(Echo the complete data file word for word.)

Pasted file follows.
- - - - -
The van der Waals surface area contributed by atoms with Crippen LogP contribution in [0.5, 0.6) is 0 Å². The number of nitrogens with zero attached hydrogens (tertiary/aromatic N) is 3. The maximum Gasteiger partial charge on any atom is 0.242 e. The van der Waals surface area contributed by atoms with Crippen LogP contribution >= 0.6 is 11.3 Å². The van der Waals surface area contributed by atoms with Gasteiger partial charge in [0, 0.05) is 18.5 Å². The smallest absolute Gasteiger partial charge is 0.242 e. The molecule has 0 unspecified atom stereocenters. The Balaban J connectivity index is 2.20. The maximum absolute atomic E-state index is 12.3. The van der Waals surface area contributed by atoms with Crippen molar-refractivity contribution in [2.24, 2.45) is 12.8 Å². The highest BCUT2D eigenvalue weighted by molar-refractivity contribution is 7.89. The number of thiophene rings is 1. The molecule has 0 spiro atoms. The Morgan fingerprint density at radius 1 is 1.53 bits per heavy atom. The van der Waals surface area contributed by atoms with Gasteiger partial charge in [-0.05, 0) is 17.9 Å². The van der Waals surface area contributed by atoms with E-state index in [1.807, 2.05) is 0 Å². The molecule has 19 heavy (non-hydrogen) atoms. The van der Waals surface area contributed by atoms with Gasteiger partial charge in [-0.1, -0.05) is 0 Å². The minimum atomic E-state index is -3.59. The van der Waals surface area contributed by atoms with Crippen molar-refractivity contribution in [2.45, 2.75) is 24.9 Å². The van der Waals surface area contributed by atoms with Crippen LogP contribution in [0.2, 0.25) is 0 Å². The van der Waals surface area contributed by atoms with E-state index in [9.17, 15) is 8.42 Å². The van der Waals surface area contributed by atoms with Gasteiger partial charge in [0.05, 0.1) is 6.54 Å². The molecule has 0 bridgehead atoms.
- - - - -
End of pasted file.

The van der Waals surface area contributed by atoms with Crippen LogP contribution in [0.5, 0.6) is 0 Å². The number of nitrogens with zero attached hydrogens (tertiary/aromatic N) is 3. The maximum Gasteiger partial charge on any atom is 0.242 e. The van der Waals surface area contributed by atoms with Crippen LogP contribution >= 0.6 is 11.3 Å². The van der Waals surface area contributed by atoms with Gasteiger partial charge in [0, 0.05) is 18.5 Å². The smallest absolute Gasteiger partial charge is 0.242 e. The molecule has 0 unspecified atom stereocenters. The Balaban J connectivity index is 2.20. The maximum absolute atomic E-state index is 12.3. The van der Waals surface area contributed by atoms with Crippen molar-refractivity contribution in [2.24, 2.45) is 12.8 Å². The highest BCUT2D eigenvalue weighted by molar-refractivity contribution is 7.89. The number of thiophene rings is 1. The molecule has 0 spiro atoms. The Morgan fingerprint density at radius 1 is 1.53 bits per heavy atom. The van der Waals surface area contributed by atoms with Gasteiger partial charge in [-0.05, 0) is 17.9 Å². The van der Waals surface area contributed by atoms with E-state index in [1.807, 2.05) is 0 Å². The molecule has 19 heavy (non-hydrogen) atoms. The van der Waals surface area contributed by atoms with Gasteiger partial charge in [-0.1, -0.05) is 0 Å². The minimum atomic E-state index is -3.59. The van der Waals surface area contributed by atoms with Crippen molar-refractivity contribution in [2.45, 2.75) is 24.9 Å². The van der Waals surface area contributed by atoms with Crippen LogP contribution in [0.2, 0.25) is 0 Å². The van der Waals surface area contributed by atoms with E-state index in [9.17, 15) is 8.42 Å². The van der Waals surface area contributed by atoms with Gasteiger partial charge in [0.05, 0.1) is 6.54 Å². The molecule has 0 bridgehead atoms.